FSH and AMH Levels: What are they good for?
From Dr. Paul Gindoff of Chelsea Fertility NYC:
This week I facilitated the weekly journal club at my local hospital. The topic was FSH and AMH, and their relevance to predicting pregnancy. The journal club was attended primarily by resident physicians, but the topic is critical for both patients and practicing physicians alike.
I thought it was important to sound off about the facts and myths concerning FSH, which is a follicle stimulating hormone, and AMH, which is an anti-mullerian hormone. High FSH and low AMH blood levels are considered to be “bad”. These tests are biological markers that indirectly predict how well a woman “may” respond to fertility drugs – emphasis on “may”.
In the world of fertility, FSH and AMH levels predict response to fertility drugs – that is the conclusion based on evidence based review of the medical literature to date. There is just no evidence to conclude that “bad” lab tests mean that fertility is hopeless. Getting pregnant and delivering have many more variables for consideration some of which can mitigate against “bad” blood levels of FSH or AMH. Unfortunately, some women are misled and told that their individual case is hopeless and they cannot conceive if they present with the wrong combination of FSH and AMH blood levels.
Fortunately, this is simply not true. Yes, they can bode poorly when one stimulates the ovaries with industrial strength fertility drugs to allow recovery of multiple eggs (for example, a dozen or more) at egg retrieval, but even with the wrong combination of FSH and AMH, many women can generate good numbers of eggs and they can certainly generate eggs during IVF cycles. The real key to understanding all of this is a woman’s age.
Age simply trumps everything else. The wrong combination of FSH and AMH in a younger age female patient will probably work out just fine. Perhaps the cycle success rate is somewhat lower, but it is respectable and happens. This is where the difficulty lies.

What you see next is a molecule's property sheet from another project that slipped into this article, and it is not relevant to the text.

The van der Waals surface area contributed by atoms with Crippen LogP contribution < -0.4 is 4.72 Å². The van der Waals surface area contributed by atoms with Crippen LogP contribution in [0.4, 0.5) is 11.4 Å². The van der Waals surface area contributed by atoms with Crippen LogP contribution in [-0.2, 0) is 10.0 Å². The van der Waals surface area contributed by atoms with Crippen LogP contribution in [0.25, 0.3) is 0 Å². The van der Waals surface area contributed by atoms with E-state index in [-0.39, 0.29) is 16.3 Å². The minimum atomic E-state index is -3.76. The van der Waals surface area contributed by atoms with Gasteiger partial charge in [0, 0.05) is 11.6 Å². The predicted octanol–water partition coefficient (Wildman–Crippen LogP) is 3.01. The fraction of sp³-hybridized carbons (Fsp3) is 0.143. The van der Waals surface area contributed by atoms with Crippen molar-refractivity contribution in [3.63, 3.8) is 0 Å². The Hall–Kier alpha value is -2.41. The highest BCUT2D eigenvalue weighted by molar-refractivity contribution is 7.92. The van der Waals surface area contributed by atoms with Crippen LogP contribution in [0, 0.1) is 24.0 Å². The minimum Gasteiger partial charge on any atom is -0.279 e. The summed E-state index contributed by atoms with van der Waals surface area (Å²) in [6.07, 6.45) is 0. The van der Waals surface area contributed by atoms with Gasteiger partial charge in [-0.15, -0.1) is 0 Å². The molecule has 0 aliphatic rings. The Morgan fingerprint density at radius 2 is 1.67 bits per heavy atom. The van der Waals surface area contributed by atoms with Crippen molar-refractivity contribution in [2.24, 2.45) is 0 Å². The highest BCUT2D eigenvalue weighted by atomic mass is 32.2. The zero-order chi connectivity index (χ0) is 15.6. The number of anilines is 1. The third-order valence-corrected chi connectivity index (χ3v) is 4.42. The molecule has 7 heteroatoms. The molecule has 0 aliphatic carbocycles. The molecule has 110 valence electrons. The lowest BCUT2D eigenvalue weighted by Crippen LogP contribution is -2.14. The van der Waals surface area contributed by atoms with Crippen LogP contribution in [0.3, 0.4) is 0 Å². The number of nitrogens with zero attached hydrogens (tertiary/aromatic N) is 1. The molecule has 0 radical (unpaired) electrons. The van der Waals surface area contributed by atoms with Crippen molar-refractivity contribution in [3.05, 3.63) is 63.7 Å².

When you embark on the fertility journey and select IVF as your treatment option, it makes sense to try to predict just how easy or hard things are going to be. Searching for this “holy grail” of prognosticators has eluded science for decades. What we have are simple blood tests (FSH and AMH) that are somewhat misleading if taken concretely.
We advise concluding that there is no dogma or accepted evidence on this that clearly links FSH and AMH to pregnancy rates in regularly cycling women. Older women will show changes in these levels and have lower pregnancy rates, but we know this de facto since they are older. Likewise, any younger woman with acceptable FSH and AMH in range will generate eggs for egg freezing or IVF cycles to lead to a pregnancy.
The simple way to think about FSH and AMH levels is as follows: our goal as fertility specialists is not egg numbers, but helping you get to the delivery of your child. Sometimes the fertility journey is more challenging, but we recommend using these blood tests simply to alert us and prepare us.